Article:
Robert Downey Jr. is never really an actor which you can say is in the “wrong role.” I revere his versatile talents even though I admit that it’s hard not to watch a movie which he’s in without knowing all through the thing that it’s Robert Downey, Jr. Does that make sense? Here’s an example of my quandary: Downey, as Tony Stark/Iron Man (donning his masked suit) makes a smirk-inducing quip at one of his co-stars. Now, as I watch this, I find myself thinking, “Robert Downey is really funny,” when I feel like I should be thinking, “Iron Man is a prick!”
That is my dilemma in which I have faced during both Iron Man movies. The first Iron Man was the better of the two although the second in no way displeases. The addition of Scarlett Johnansson is a little off-putting because the story doesn’t need another good-natured superhero in the mix. Then I thought maybe she was supposed to initially serve as some romantic interest to tease the audience with the prospect of a faltering loyalty on Stark’s behalf towards his muse Pepper Potts, but that prospect is basically written out after two of her scenes.
On some levels, I feel like Iron Man was a great success because it was original and fun and action-packed and uniquely acerbic for a summer blockbuster superhero movie (an aspect that is mainly thanks to Downey). Iron Man 2, however, just seems like a way to keep the name brand alive. It’s not fresh anymore and the audience knows exactly what to expect from both the storyline and its principal character. The draw it has on audiences is primarily that of coolness or comedy and it was too straight-forward to fulfill either promise.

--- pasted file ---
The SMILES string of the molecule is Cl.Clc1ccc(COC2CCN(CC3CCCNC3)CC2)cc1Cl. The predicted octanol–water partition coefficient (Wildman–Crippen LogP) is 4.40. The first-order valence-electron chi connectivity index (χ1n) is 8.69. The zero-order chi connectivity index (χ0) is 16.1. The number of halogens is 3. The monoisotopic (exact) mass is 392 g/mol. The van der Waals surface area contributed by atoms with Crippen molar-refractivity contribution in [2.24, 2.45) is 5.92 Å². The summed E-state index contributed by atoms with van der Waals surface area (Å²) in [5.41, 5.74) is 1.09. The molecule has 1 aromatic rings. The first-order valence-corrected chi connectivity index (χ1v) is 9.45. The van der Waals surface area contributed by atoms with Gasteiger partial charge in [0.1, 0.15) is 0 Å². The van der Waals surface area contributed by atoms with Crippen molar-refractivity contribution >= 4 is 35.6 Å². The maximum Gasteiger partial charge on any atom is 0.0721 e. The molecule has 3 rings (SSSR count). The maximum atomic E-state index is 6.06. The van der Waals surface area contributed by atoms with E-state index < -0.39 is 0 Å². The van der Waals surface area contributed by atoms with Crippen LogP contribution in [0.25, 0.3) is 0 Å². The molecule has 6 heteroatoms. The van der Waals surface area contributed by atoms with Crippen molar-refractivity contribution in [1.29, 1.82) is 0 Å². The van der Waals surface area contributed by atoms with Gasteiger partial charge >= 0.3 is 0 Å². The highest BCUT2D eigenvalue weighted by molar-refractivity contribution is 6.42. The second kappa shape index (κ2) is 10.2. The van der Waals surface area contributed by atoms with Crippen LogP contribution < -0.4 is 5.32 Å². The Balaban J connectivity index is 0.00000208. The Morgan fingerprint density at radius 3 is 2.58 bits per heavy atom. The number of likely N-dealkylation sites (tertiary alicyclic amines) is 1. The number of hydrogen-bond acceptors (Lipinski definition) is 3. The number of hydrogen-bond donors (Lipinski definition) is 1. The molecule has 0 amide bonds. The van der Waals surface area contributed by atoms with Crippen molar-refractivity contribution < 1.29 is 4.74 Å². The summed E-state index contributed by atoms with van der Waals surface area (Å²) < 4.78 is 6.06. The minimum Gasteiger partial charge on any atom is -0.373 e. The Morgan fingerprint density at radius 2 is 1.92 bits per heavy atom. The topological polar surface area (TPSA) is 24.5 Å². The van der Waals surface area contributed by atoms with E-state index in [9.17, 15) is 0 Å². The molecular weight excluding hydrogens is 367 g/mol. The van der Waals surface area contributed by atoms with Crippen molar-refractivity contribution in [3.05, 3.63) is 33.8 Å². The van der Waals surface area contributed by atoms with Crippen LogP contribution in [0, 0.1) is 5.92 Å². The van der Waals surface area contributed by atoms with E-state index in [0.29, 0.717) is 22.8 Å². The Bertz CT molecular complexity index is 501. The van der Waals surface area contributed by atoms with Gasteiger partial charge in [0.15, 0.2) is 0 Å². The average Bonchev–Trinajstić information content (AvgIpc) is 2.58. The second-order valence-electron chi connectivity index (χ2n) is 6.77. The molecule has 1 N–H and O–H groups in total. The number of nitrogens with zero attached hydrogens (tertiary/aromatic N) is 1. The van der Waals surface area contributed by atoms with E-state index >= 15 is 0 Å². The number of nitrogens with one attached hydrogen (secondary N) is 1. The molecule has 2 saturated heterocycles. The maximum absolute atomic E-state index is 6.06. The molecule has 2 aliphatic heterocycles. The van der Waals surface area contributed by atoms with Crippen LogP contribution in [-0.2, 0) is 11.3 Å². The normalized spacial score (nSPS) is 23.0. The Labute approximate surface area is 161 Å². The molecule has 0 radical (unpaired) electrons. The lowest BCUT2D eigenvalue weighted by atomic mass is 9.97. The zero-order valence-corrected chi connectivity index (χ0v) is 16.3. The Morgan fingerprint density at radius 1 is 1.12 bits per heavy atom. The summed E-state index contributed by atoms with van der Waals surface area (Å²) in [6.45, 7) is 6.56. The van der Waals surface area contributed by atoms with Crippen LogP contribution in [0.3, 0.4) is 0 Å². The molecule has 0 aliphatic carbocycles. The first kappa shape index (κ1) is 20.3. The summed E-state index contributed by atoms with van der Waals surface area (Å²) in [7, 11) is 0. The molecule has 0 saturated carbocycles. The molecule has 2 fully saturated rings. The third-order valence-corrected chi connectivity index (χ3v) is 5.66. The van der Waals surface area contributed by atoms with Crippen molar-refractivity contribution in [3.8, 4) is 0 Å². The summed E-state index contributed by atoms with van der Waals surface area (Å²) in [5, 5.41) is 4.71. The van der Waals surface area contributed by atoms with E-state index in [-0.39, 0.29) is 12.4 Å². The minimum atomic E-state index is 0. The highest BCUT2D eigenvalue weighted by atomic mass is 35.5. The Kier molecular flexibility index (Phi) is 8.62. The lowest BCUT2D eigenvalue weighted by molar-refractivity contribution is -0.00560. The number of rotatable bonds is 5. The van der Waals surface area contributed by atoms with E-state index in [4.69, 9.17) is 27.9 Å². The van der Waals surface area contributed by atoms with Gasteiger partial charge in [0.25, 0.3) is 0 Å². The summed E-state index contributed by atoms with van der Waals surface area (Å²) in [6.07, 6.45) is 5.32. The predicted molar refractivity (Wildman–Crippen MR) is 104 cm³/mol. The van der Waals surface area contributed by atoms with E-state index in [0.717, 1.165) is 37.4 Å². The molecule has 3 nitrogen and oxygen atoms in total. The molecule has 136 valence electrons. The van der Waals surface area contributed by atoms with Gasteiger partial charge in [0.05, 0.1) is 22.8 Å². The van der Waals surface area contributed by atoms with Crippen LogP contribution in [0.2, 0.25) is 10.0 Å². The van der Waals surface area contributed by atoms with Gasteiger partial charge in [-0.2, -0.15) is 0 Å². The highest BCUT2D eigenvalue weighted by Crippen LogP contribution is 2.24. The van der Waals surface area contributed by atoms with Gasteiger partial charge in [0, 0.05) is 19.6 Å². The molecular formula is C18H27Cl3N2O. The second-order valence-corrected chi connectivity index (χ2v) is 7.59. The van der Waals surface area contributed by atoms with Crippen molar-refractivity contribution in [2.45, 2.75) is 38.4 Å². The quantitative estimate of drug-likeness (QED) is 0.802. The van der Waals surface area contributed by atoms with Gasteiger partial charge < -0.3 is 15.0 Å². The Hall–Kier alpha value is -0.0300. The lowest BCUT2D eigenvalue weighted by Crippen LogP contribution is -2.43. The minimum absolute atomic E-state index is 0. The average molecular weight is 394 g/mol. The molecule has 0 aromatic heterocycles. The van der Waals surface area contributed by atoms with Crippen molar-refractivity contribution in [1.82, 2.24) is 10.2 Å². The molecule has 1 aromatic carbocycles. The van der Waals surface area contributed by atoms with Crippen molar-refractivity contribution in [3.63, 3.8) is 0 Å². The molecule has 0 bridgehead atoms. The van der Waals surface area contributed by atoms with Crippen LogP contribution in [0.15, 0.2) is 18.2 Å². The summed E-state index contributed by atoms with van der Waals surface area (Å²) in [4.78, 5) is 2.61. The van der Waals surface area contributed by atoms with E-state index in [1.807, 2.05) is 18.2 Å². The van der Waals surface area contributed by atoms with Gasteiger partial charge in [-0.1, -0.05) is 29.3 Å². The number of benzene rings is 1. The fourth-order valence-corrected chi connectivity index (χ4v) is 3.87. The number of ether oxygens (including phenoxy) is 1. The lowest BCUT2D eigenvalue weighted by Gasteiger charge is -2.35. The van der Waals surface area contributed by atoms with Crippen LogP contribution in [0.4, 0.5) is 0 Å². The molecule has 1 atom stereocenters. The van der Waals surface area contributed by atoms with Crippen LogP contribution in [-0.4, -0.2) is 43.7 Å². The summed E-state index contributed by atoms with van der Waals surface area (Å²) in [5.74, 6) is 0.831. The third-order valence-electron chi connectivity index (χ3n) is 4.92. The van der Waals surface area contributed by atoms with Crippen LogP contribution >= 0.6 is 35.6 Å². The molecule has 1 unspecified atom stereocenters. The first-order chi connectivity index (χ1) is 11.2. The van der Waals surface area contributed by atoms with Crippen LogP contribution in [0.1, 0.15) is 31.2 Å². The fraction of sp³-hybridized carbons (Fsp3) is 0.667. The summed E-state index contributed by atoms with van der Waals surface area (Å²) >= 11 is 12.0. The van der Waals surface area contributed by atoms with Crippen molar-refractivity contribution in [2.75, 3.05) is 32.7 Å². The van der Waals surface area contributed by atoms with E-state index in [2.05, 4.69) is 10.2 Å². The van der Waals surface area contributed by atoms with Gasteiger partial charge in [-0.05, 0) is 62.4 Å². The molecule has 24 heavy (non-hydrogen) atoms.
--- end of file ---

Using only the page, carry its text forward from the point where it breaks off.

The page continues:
I think Iron Man 2 should have been marketed differently. The trailers never seemed to reflect the direness of Tony Stark’s palladium-infected blood situation. Here is your titular superhero, filled by your beloved, sharp-tongued actor – and he’s gonna die by side-effect of his own design people! Not to mention someone’s trying to kill him! But none of that was puffed up by the studios for popcorn-chomping audiences to devour and process. Instead we’re left to just think we’re heading into the same old theater, on the same old Friday night, for the same old summer superhero movie, where there’s the good guys and the bad guy and the bad guy’s hell bent on world destruction (or personal vendetta, you’re pick). Then we get in there, sit down, lean back, prop up our feet on the person’s shoulder in front of us, and find out the movie is an Ang Lee Hulk-inspired superhero drama? While I (not the pimple-faced, hyper-active, demographic they were aiming for) was actually pleasantly surprised by the film, the guy in front of me fell asleep on my shoe.